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I learned my lesson about the high utilization on a single card the hard way. After building my score up to over a 750 in just 7 months (over a 100 point increase), paying off 2 credit cards in full, I got those 2 cards to give me a great balance transfer deal (0% for 12 months). My third card has a terrible interest rate so I did the balance transfer to my two cards, and although my overall utilization rate is actually lower due to payments I have made, my credit score tanked 76 points practically overnight. Never do a balance transfer that will leave a single card with over a 90% utilization rate even if your overall rate is good. Luckily I had the money to get the rate under 90% immediately, but watching my score tank 76 points really hurt haha, especially when you have to wait weeks for your due date and the new balance to report.
The advice in the CK article mentions single card utilization rate impact referring to those with little credit history; however, I have a long and overall good credit history and it still tanked my score 76 points, so do not feel comfortable with that advice they gave, no matter your credit history...it hurts.
JBirley15's response was:
No, your bank account has no bearing on your credit score. The credit bureaus do not keep track of your personal finances (checking or savings), they only look at personal or vehicle loans, mortages, credit cards, etc. Connecting your account on here is simply for your financial management benefit, as you can have all of your up-to-date financial information in one place. Your credit score will still be based solely off of what is reported by Transunion, so even recent payments on a credit card will not effect your credit score until it is actually reported by the credit card company.
Although the previous poster provided good advice regarding getting your score up despite having a late payment., the actual answer to your question is 7 years, and it does not matter what type of account it is, all late payments fall off after 7 years. So currently if you had a late payment in April 2006, it will be leaving your credit report this month.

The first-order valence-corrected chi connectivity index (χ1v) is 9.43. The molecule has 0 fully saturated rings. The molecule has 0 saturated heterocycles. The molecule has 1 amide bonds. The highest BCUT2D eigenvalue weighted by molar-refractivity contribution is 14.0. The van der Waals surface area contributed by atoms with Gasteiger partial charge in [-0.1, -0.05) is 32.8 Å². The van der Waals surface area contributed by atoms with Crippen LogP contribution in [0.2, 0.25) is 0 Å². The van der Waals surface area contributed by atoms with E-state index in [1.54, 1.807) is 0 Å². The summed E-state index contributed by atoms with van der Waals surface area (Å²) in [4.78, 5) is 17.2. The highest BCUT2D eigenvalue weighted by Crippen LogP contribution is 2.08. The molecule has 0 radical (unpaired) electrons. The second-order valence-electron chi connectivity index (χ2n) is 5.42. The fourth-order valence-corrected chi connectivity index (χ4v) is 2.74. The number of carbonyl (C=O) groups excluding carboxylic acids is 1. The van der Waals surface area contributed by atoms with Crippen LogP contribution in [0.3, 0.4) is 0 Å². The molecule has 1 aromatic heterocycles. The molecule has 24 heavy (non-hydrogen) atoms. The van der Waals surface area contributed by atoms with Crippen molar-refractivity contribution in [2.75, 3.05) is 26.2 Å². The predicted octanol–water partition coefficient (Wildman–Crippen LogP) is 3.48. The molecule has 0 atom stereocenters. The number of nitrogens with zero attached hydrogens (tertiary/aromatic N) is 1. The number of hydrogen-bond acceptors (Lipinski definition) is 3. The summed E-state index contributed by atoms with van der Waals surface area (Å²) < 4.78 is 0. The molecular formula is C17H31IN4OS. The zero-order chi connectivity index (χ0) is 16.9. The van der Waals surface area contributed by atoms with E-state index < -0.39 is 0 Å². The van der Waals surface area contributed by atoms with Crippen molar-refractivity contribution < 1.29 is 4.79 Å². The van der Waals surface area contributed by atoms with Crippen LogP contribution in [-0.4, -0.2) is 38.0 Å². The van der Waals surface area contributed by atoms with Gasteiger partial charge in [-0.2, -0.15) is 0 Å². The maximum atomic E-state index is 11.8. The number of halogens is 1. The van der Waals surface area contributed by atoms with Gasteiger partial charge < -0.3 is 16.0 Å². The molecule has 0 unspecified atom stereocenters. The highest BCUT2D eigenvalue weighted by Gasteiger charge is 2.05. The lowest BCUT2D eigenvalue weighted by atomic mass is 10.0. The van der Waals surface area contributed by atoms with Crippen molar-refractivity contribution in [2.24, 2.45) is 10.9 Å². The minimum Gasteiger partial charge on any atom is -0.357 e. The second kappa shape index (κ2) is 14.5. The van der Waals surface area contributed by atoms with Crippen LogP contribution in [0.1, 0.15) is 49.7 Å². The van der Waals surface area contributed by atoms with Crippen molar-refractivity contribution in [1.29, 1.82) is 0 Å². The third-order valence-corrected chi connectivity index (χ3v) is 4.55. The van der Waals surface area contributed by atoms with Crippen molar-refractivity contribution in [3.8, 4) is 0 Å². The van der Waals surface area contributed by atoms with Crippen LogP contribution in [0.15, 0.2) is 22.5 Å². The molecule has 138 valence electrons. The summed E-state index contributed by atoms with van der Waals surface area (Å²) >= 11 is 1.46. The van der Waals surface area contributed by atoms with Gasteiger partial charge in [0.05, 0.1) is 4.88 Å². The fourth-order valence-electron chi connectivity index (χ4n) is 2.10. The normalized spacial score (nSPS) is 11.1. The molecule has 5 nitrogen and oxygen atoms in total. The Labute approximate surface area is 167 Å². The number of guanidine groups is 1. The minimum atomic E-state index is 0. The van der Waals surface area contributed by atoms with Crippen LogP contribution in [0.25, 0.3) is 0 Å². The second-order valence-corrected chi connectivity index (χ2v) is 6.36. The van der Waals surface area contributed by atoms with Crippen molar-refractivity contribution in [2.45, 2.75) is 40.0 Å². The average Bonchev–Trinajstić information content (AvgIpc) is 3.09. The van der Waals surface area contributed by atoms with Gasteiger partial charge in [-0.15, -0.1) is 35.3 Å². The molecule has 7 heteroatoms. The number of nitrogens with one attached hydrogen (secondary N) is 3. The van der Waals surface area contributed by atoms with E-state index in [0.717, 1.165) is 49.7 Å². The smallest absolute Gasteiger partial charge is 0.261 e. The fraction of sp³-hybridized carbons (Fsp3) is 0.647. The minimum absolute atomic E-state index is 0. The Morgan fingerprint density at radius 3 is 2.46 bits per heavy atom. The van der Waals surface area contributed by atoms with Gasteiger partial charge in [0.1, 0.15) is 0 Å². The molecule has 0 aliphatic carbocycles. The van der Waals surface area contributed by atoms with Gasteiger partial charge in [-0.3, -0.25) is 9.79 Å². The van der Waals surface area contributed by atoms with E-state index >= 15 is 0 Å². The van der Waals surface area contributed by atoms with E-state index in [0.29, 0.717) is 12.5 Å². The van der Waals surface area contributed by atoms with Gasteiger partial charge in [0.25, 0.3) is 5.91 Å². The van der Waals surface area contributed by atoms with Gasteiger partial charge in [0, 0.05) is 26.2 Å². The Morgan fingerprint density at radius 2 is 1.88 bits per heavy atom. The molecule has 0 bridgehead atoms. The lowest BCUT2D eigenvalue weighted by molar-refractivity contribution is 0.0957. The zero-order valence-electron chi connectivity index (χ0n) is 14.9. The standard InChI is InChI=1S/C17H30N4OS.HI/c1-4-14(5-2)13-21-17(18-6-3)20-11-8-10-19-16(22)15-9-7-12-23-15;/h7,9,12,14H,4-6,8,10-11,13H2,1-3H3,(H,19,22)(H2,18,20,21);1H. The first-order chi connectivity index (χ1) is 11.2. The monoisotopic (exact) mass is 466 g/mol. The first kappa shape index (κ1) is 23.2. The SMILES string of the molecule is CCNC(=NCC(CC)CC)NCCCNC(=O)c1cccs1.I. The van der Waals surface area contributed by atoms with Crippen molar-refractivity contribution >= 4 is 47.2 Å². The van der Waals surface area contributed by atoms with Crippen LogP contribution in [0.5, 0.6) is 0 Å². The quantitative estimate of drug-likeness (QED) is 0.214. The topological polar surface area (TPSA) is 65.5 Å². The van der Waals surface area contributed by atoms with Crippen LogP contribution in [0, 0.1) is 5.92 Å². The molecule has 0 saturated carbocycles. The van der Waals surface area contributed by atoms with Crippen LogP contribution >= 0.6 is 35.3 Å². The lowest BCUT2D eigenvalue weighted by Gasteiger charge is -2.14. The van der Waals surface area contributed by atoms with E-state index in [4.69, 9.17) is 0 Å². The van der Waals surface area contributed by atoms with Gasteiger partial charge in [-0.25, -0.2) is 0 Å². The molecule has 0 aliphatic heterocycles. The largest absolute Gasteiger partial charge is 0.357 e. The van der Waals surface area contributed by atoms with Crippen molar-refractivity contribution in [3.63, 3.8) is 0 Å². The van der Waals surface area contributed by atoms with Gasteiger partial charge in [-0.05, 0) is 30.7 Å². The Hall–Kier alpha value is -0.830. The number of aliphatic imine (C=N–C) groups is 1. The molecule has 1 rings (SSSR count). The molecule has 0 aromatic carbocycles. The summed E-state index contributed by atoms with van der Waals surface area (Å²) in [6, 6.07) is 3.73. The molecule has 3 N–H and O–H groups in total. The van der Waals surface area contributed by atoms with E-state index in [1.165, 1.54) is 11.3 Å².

You have two different ways and dpends on your deisred outcome, but most creditors won't negotiate for both. 1) If your credit score is important to you, you will save up how much you owe them and tell them "I will pay you in full if you remove the reporting from my credit score." Get that agreement in writing. If you pay off a collection agency, it will showed as paid off on yourcredit, but it will still show for 7 years and is a big negative. You want them to completely remove it, and your credit will make a huge jump. Or 2) if saving money is most important to you, you can negotiate the amount you pay with them. Debate the fact you can't afford to pay the full amount, but you are willing to pay like half of it right now and be done with it. They will usually go for it. There is essentially a 3), but you get much benefit out of it, if you can't afford to pay them a lump sum, they will set up payment plans at an amount you can afford. They likely won't reduce the amount you owe and won't remove it from your score; however, it will show on your credit as "paying as agreed" and then as paid in full once you pay it off (this is good for you credit, but minimal compared to having it removed). All 3 of these are better than ignoring them and leaving it as an unpaid debt on your credit.
Agree with the previous poster. My situation was just like yours, got late payments while in college, and it is currently the only thing on my credit that is bad. I was advised to send them a goodwill letter (google it for examples), and I did, but of course both lenders sent me a correspondence that said since they are true and accurate reportings they will not remove them, that is despite having paid off the car loan in full over at over a year and a half ago (after making the next 3 years on time), and my other account has been paid flawless for 4 years since, but still no go. They drop off after 7 years, so we just have to count down. Despite them I still got my credit to cross the 750 mark, so target the areas you can control.
With a low credit score you get yourself in traps. It is unlikely that you will be approved for a car loan by a legit servicer, any place that will approve you for a car loan with a 518, is going to be a company in the business of screwing you over. They are going to charge you 25% interest and you will end up paying far too much for the car you purchase. I would steer clear of those type of "everyone is approved" type car lots, they are very shady. However, if you are in dire straights and you have no choice then be very aware of what they put in that contract, waht your interest rate will be, and request the breakdown of how much you will end up paying for the car across the life of the loan (they have this information). From there you can see what you will actually pay when all is said and done and decide for yourself if that car is worth it. Remember this will likely immediately put you upside down on your car payments, meaning you will owe way more than your car is worth, if you get into an accident that totals your car the car insurance company won't give you the amount to cover your loan, meaning you will be out of a car and still making payments. Similarly if your car gets repo's you will still be making car payments long after you lost the car. If you need a car, save up some cash and buy a beater to get you around until you are able to repair your credit.